Okay, thanks. Both chain and "seat" stays on mine also have S-bends.knutselmaaster wrote:No 135. It didn't cost much effort to put it in, maybe because after the "S-bent" rear stays.
Thanks for the pointer. I hadn't seen that. I especially like the simplicity of the "string & ruler" method of checking symmetry.Ozzzz wrote:I used sheldon browns lever method to bend my fat bike steel frame, one side at a time.
Indeed. The Sheldon Brown method uses the integrity of the front triangle and the floor to apply force to the two sides independently, which is great on a rigid frame; but trying to apply it to my frame, with "seat post" being independent of the front triangle, means that it would be the pivot points that would take the strain and whilst the main pivot can probably take it, those by the spring unit won't.Alan B wrote:But the problem with all these solutions is they bend the bike unequally, since the two sides never have exactly the same bending characteristics. There is a need to bend each side independently, which is more difficult.
Interesting.Alan B wrote:If you lay the bike on it's side and use the scissor jack against a long wood block on the side against both the chainstay and seatstay tubes at about the tire, and a wire from the dropout to the jack top, then to the lower "seat tube" midway between the stays you can bend one side independently from the other. All the forces are within the one side of the rear triangle, none are on the pivots.
Okay. That's tallies with the front wheel motor with disk brake. (The v-disk front is 100mm).bigoilbob wrote:what I called the "skinny" version, is, I believe, ~110mm. I was blessed with a thick, steel , front fork, and enlarged it to handle my 48 volt hub.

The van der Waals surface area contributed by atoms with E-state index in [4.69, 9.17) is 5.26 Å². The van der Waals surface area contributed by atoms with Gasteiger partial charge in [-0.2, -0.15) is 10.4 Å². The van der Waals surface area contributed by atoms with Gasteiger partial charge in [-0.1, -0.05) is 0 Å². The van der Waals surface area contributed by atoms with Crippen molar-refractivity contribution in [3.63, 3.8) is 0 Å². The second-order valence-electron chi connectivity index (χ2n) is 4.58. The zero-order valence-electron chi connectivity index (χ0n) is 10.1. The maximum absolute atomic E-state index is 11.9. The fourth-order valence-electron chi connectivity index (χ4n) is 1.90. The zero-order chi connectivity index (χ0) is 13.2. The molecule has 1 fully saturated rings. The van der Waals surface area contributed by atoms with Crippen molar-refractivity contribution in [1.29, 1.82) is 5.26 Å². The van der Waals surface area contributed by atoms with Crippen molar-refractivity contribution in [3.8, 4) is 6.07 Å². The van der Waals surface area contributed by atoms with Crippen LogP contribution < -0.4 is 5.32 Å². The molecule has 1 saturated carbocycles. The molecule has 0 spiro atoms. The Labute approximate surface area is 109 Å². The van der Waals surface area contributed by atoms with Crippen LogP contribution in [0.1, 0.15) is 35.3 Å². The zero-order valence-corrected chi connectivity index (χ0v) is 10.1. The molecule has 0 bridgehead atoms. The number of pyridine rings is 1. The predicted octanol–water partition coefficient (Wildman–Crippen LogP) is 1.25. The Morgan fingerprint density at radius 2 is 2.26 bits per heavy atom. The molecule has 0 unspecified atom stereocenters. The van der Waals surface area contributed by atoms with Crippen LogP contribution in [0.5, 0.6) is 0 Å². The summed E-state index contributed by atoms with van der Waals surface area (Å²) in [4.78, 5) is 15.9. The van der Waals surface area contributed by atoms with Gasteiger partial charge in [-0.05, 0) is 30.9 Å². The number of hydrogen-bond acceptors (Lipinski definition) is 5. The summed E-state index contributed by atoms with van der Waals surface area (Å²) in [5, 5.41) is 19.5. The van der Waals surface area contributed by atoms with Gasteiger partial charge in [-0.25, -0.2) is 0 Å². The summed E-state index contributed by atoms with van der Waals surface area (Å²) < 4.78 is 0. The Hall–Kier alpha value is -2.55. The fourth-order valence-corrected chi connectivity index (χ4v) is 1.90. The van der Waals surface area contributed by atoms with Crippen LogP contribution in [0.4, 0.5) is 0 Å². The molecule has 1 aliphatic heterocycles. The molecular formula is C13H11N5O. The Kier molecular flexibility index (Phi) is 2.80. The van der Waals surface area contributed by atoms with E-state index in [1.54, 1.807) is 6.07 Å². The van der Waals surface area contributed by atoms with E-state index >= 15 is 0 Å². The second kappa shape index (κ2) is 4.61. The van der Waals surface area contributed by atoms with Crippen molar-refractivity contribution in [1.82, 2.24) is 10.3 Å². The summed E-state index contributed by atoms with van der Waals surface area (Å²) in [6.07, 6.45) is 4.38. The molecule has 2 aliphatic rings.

You're right. The different widths are purely down to external extras. A disk brake adds 10mm; a thread-on freewheel 35mm; a lock-on cassette 45mm.bigoilbob wrote:I'm no expert, but I don't think the thicker versions have any stronger innards, more windings, or anything like that.
knutselmaaster wrote:As the 2-speed motors have quite a big width at a big diameter, one should check if the fork doesn't narrow down near the axle, especially at the front. A lot of front forks get less wide at a few centimetres from the axle and that may cause the motor not to fit.
Don't only check the width at the axle, but also it needs to be 100mm wide until at least 60mm from the axle.
qwerkus wrote:Hello, I'm considering the 2 speed xiongda motor for a second build, with more torque in mind. Sadly the motor seems very wide. Is there any chance it could fit into an aluminium 135mm disc rear frame ? Cold bending aluminum is not advisable, so I guess I only have +-2mm of spare room.
As you seem to have been an early adopter of the XD2, have you over-driven one to any extent? Ie 40v in to a 36V wound motor or similar.d8veh wrote:...
Did you use your wooden plank method? Even though I got away with my steel fork spread, if I had seen/conceived of your method, that's what I would have done. I learn more from you....d8veh wrote:It doesn't do any harm to bend aluminium frames. I've done it several times even on two full-suspension bikes.
I started with a 36v version. I added some solder to the shunt to take the current up to 20 amps. That made it pull 33% more up hills. Then I tried the 48v version at 15 amps, which was just about the same as the 36v one at 20 amps, but not long after I got it, I dropped the bike and damaged the motor wire. While I was waiting to repair it, I put the 36v motor in and ran it at 48v. It ran fine, though O could tell that in high gear, it wasn't very efficient, and low gear became too fast to act as a winch. I'd say that there's absolutely no point in over-volting these motors because you lose more than you gain. The 48v one with everything standard has immense climbing power. If you need more speed, you'd be better off with a Bafang BPM, MAC or Q128 with higher current.Buk___ wrote:As you seem to have been an early adopter of the XD2, have you over-driven one to any extent? Ie 40v in to a 36V wound motor or similar.d8veh wrote:...
I'm wondering if it is the default controller the limiting factor, or the windings?
I saw a vid of some guy pushing 82V into (I think) a 48V wound XD2, but he had added a thermistor to cut off when the stator got too hot. He also seemed to be trying to blow the thing.